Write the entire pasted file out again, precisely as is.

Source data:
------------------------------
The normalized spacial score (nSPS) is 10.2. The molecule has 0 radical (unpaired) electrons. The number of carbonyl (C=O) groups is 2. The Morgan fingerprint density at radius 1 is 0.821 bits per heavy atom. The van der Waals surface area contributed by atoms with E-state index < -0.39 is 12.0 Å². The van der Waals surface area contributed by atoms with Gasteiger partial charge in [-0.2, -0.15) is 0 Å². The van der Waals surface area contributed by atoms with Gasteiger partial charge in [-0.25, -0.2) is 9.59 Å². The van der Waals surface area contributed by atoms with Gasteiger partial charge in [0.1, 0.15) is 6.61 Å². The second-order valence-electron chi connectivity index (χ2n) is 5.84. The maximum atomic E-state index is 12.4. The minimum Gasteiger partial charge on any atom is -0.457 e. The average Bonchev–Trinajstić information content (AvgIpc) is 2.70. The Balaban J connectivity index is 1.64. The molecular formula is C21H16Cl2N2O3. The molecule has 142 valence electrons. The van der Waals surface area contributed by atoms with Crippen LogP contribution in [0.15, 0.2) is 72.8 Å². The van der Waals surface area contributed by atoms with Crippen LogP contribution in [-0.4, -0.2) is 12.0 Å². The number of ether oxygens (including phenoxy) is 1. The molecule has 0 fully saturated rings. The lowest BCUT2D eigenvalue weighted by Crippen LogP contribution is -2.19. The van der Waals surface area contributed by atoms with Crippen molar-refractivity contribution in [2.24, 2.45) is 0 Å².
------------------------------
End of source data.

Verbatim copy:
The normalized spacial score (nSPS) is 10.2. The molecule has 0 radical (unpaired) electrons. The number of carbonyl (C=O) groups is 2. The Morgan fingerprint density at radius 1 is 0.821 bits per heavy atom. The van der Waals surface area contributed by atoms with E-state index < -0.39 is 12.0 Å². The van der Waals surface area contributed by atoms with Gasteiger partial charge in [-0.2, -0.15) is 0 Å². The van der Waals surface area contributed by atoms with Gasteiger partial charge in [-0.25, -0.2) is 9.59 Å². The van der Waals surface area contributed by atoms with Gasteiger partial charge in [0.1, 0.15) is 6.61 Å². The second-order valence-electron chi connectivity index (χ2n) is 5.84. The maximum atomic E-state index is 12.4. The minimum Gasteiger partial charge on any atom is -0.457 e. The average Bonchev–Trinajstić information content (AvgIpc) is 2.70. The Balaban J connectivity index is 1.64. The molecular formula is C21H16Cl2N2O3. The molecule has 142 valence electrons. The van der Waals surface area contributed by atoms with Crippen LogP contribution in [0.15, 0.2) is 72.8 Å². The van der Waals surface area contributed by atoms with Crippen LogP contribution in [-0.4, -0.2) is 12.0 Å². The number of ether oxygens (including phenoxy) is 1. The molecule has 0 fully saturated rings. The lowest BCUT2D eigenvalue weighted by Crippen LogP contribution is -2.19. The van der Waals surface area contributed by atoms with Crippen molar-refractivity contribution in [2.24, 2.45) is 0 Å².